“The idea that you can buy your own castle instead of having to marry a prince is revolutionary and I don’t know why. It seeps into all areas of our society and in music it’s most prominent because women are used to sell an ideal, but they often haven’t been lucky enough to write the stories behind it,” she says.
“I’ve worked with one woman and hundreds of men and there’s an imbalance that needs to be sorted out. Girls need to know that it’s a possibility that you can write your own songs and play your own instruments. I was definitely told by the industry that that wasn’t going to be the case. That’s where the real exciting stuff is, the real control and vision, being able to build something from the ground up.”
Ridings has done just that, encouraged through every step by her team. Her Glastonbury debut came this summer and this month’s UK tour includes a night at London’s Eventim Apollo.
“I’m so lucky to have a really strong team with so many women. I really want to champion women because they are incredible at their jobs,” she says.
“I feel bad that young girls aren’t getting the opportunity to even go for that or even understand that there is something else in this industry other than being a pop star in hotpants. There is, and they are incredible jobs and they are so much fun and these women inspire me on a daily basis by how hard they work and how clever they are. There isn’t just one job in this industry and there’s not one kind of songwriter. The people consuming the music are predominantly young girls and the majority of writers are old white men. I find it weird.”
Even if young musicians do just want to focus on being front and centre as an artist, Ridings feels they’re being fed a false impression of what’s on offer, using Billie Eilish as an example of what can happen when talent is allowed to flourish. “There’s a bubbling anger and rebellion in young girls where they aren’t seeing themselves in their role models,” she says.
“And you have someone like Billie who’s so witty and dark and mischievous. If you want to go on stage, wearing the baggiest jumpers and singing the coolest songs, you can do that. There’s this idea of what it means to be a pop star and it shouldn’t be about how much you weigh, it should be about what songs you write, but it’s not, sadly.”
The singer has found comfort at independent Good Soldier, which she paints as something of a haven.
“There’s pressure on girls and boys with any kind of major label, the clock is ticking and you have to be successful now. That doesn’t really inspire much authentic creativity, truthfulness or honesty,” she says.
“I think people, especially young girls, are craving that. There’s a kind of dissonance going on where you see what you’re supposed to be and you feel what you actually are, which is super-goofy and imperfect and a bit dark and funny and you think you’re supposed to be kind of… Dull.”
It’s been an extremely busy few years for Ridings, but she makes time to reflect. She gleefully recounts seeing her album in the CD chart in the Sainsbury’s near home with her mum (“We jumped up and down non-stop”) but doesn’t dwell on the excitement, preferring to focus on the fact that “The only other female artists there were Taylor Swift and Beyoncé for The Lion King”.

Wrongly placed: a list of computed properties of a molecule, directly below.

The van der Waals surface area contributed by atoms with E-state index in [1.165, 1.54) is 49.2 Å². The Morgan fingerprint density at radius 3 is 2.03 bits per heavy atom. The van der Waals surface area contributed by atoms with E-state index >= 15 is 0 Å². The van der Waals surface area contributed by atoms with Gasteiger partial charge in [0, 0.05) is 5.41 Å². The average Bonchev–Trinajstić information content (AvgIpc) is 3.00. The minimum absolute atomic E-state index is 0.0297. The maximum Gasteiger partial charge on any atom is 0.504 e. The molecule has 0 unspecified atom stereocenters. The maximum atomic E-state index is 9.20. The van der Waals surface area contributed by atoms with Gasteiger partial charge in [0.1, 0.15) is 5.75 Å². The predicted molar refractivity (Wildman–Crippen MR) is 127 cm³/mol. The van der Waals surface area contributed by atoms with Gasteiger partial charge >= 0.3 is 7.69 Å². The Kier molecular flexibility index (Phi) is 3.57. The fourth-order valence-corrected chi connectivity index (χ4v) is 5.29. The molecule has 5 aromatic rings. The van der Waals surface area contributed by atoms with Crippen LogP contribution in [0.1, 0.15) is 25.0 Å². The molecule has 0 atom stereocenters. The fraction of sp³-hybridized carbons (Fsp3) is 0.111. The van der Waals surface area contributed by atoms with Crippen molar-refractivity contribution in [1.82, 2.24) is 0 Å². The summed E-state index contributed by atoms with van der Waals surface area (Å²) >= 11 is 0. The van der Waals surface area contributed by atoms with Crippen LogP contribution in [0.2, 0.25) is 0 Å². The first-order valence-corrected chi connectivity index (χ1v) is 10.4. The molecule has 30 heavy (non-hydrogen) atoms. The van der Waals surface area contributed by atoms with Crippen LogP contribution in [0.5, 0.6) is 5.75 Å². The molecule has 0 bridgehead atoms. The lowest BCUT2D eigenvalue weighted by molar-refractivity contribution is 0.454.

Why were there more empowered female singer-songwriters in the ’70s than there are now?
She keeps a diary, writing short entries each evening to make sure she “pinpoints the day”.
“You have the overarching goal or dream, but living in the moment helps and the anxiety just dissipates. You feel free to play the show or do the interview with all your heart,” she says. “You’ve got to enjoy it, otherwise what’s the point?”
Ridings is here to reinforce the mighty power of the singer-songwriter, a bedrock of the music world that’s been chipped away at by the trend for multiple writers.
“My idols like Carole King and Joni Mitchell were writing unapologetic, stunning songs and where are [their equivalents] now? she asks. “Why were there more empowered female singer-songwriters in the ’70s than there are now? There’s not the number because they’re not being championed.”
But even with the success she’s experienced so far, things aren’t necessarily getting all that much smoother for Ridings. “There’s a lot of pressure on everyone in this industry to perform. It’s a subliminal thing, they [men] see that we have less power overall and assume…” she tails off, before continuing.
“I thought that once you reached a certain level of achievement a magical door would be opened, but there are still shut doors even for me, and I want to prove that you can be a female artist who is unapologetically themselves and writes their own stories and their own destiny.”
Bringing the subject of her family up (they’re never far from her thoughts) Ridings says she “was brought up to be a person, not really a girl”, adding that “there’s a huge part of me that’s incredibly proud to be such a feminist”.
She’s slowly acclimatising to the idea that her increasing profile means she’s in a position to make an impact.
“It’s going be better but only if we make a conscious effort. I can’t really describe it yet, but I want to start some kind of initiative, an in-school or after school programme for playing instruments and writing songs,” Ridings says. “The only reason I do that is because my dad did it and said it was the norm. But girls think the norm is being a singer with a male guitarist next to them singing covers. That will not get you where you think it will, it won’t empower you.”
Our teas are long since finished, and as the conversation winds down, it’s clear that Ridings believes that her story happened for a reason. “I never thought this would happen, but suddenly you realise that those difficult moments where you get told that your voice doesn’t matter in the studio suddenly now have this effect, like, ‘I can change that, I can help,’” she finishes.
“That’s probably one of the biggest honours there is, especially when you get sent videos of a little five-year-old singing your song. It’s the idea that you can rebuild yourself from the ruins of what people expect you to be. You can come back and be something 5,000 times truer to yourself.”
Freya Ridings’ days in the wilderness are long gone.